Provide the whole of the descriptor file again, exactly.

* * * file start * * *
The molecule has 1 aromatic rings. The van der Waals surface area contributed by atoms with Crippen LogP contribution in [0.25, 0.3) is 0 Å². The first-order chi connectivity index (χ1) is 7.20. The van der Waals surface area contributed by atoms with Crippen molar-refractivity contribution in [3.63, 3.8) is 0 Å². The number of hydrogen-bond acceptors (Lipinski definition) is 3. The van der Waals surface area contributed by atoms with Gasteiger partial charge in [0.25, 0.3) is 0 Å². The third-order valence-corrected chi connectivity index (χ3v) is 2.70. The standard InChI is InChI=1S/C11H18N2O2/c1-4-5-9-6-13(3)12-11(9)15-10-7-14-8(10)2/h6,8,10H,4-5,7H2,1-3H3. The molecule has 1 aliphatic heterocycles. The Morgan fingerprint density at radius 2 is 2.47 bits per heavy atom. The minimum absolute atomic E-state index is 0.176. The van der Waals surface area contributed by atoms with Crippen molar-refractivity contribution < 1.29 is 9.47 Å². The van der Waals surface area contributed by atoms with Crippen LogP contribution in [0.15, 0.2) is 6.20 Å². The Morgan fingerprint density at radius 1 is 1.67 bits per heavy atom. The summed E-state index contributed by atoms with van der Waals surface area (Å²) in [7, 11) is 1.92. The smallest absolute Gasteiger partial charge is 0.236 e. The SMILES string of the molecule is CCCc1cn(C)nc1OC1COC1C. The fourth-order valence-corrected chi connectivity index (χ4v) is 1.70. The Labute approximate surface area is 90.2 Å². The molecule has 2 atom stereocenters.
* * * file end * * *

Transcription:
The molecule has 1 aromatic rings. The van der Waals surface area contributed by atoms with Crippen LogP contribution in [0.25, 0.3) is 0 Å². The first-order chi connectivity index (χ1) is 7.20. The van der Waals surface area contributed by atoms with Crippen molar-refractivity contribution in [3.63, 3.8) is 0 Å². The number of hydrogen-bond acceptors (Lipinski definition) is 3. The van der Waals surface area contributed by atoms with Gasteiger partial charge in [0.25, 0.3) is 0 Å². The third-order valence-corrected chi connectivity index (χ3v) is 2.70. The standard InChI is InChI=1S/C11H18N2O2/c1-4-5-9-6-13(3)12-11(9)15-10-7-14-8(10)2/h6,8,10H,4-5,7H2,1-3H3. The molecule has 1 aliphatic heterocycles. The Morgan fingerprint density at radius 2 is 2.47 bits per heavy atom. The minimum absolute atomic E-state index is 0.176. The van der Waals surface area contributed by atoms with Crippen molar-refractivity contribution < 1.29 is 9.47 Å². The van der Waals surface area contributed by atoms with Crippen LogP contribution in [0.15, 0.2) is 6.20 Å². The Morgan fingerprint density at radius 1 is 1.67 bits per heavy atom. The summed E-state index contributed by atoms with van der Waals surface area (Å²) in [7, 11) is 1.92. The smallest absolute Gasteiger partial charge is 0.236 e. The SMILES string of the molecule is CCCc1cn(C)nc1OC1COC1C. The fourth-order valence-corrected chi connectivity index (χ4v) is 1.70. The Labute approximate surface area is 90.2 Å². The molecule has 2 atom stereocenters.